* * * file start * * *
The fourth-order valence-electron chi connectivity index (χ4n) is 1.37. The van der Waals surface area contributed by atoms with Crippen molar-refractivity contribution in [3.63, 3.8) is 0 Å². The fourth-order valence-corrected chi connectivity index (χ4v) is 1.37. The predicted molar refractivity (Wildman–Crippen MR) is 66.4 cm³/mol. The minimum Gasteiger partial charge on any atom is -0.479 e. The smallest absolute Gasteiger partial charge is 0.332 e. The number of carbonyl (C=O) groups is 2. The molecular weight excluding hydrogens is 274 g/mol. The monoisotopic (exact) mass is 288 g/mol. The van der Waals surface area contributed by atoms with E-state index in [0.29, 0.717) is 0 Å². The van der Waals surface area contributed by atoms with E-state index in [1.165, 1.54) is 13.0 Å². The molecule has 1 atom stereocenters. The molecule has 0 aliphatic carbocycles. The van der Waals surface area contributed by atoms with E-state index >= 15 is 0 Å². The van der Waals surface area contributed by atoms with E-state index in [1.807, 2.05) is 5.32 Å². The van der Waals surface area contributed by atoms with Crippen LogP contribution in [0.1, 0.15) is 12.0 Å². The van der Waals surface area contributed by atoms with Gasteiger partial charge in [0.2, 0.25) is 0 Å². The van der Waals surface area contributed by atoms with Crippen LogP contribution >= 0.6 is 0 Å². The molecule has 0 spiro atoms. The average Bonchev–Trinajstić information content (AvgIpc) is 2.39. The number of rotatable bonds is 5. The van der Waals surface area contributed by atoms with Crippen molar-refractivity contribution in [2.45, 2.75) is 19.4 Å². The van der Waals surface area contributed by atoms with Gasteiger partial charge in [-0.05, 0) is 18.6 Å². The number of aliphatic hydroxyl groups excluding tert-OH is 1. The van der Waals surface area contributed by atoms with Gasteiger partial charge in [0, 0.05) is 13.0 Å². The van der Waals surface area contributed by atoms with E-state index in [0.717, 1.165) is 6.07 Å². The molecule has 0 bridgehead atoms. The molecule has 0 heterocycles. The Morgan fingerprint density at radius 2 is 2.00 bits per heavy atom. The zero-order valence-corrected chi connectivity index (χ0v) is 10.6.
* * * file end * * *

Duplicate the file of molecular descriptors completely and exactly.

The fourth-order valence-electron chi connectivity index (χ4n) is 1.37. The van der Waals surface area contributed by atoms with Crippen molar-refractivity contribution in [3.63, 3.8) is 0 Å². The fourth-order valence-corrected chi connectivity index (χ4v) is 1.37. The predicted molar refractivity (Wildman–Crippen MR) is 66.4 cm³/mol. The minimum Gasteiger partial charge on any atom is -0.479 e. The smallest absolute Gasteiger partial charge is 0.332 e. The number of carbonyl (C=O) groups is 2. The molecular weight excluding hydrogens is 274 g/mol. The monoisotopic (exact) mass is 288 g/mol. The van der Waals surface area contributed by atoms with E-state index in [0.29, 0.717) is 0 Å². The van der Waals surface area contributed by atoms with E-state index in [1.165, 1.54) is 13.0 Å². The molecule has 1 atom stereocenters. The molecule has 0 aliphatic carbocycles. The van der Waals surface area contributed by atoms with E-state index >= 15 is 0 Å². The van der Waals surface area contributed by atoms with E-state index in [1.807, 2.05) is 5.32 Å². The van der Waals surface area contributed by atoms with Crippen LogP contribution in [0.1, 0.15) is 12.0 Å². The van der Waals surface area contributed by atoms with Gasteiger partial charge in [0.2, 0.25) is 0 Å². The van der Waals surface area contributed by atoms with Crippen LogP contribution >= 0.6 is 0 Å². The molecule has 0 spiro atoms. The average Bonchev–Trinajstić information content (AvgIpc) is 2.39. The number of rotatable bonds is 5. The van der Waals surface area contributed by atoms with Crippen molar-refractivity contribution in [2.45, 2.75) is 19.4 Å². The van der Waals surface area contributed by atoms with Gasteiger partial charge in [-0.05, 0) is 18.6 Å². The number of aliphatic hydroxyl groups excluding tert-OH is 1. The van der Waals surface area contributed by atoms with Gasteiger partial charge in [0, 0.05) is 13.0 Å². The van der Waals surface area contributed by atoms with E-state index in [0.717, 1.165) is 6.07 Å². The molecule has 0 bridgehead atoms. The molecule has 0 heterocycles. The Morgan fingerprint density at radius 2 is 2.00 bits per heavy atom. The zero-order valence-corrected chi connectivity index (χ0v) is 10.6.